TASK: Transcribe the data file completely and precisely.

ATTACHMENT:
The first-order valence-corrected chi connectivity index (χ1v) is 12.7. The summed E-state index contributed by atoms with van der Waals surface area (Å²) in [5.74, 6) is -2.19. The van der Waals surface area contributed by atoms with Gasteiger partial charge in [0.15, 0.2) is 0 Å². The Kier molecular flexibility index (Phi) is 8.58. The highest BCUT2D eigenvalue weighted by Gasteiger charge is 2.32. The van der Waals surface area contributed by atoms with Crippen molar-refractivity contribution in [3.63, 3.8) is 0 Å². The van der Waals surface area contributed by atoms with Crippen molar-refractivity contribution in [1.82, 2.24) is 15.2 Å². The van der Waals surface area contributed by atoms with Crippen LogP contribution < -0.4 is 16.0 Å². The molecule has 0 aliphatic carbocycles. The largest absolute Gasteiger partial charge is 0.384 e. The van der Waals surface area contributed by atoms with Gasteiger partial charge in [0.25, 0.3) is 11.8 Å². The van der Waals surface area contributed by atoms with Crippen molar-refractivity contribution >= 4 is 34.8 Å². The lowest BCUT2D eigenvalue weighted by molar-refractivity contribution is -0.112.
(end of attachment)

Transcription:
The first-order valence-corrected chi connectivity index (χ1v) is 12.7. The summed E-state index contributed by atoms with van der Waals surface area (Å²) in [5.74, 6) is -2.19. The van der Waals surface area contributed by atoms with Gasteiger partial charge in [0.15, 0.2) is 0 Å². The Kier molecular flexibility index (Phi) is 8.58. The highest BCUT2D eigenvalue weighted by Gasteiger charge is 2.32. The van der Waals surface area contributed by atoms with Crippen molar-refractivity contribution in [3.63, 3.8) is 0 Å². The van der Waals surface area contributed by atoms with Crippen molar-refractivity contribution in [1.82, 2.24) is 15.2 Å². The van der Waals surface area contributed by atoms with Crippen LogP contribution < -0.4 is 16.0 Å². The molecule has 0 aliphatic carbocycles. The largest absolute Gasteiger partial charge is 0.384 e. The van der Waals surface area contributed by atoms with Gasteiger partial charge in [0.25, 0.3) is 11.8 Å². The van der Waals surface area contributed by atoms with Crippen molar-refractivity contribution >= 4 is 34.8 Å². The lowest BCUT2D eigenvalue weighted by molar-refractivity contribution is -0.112.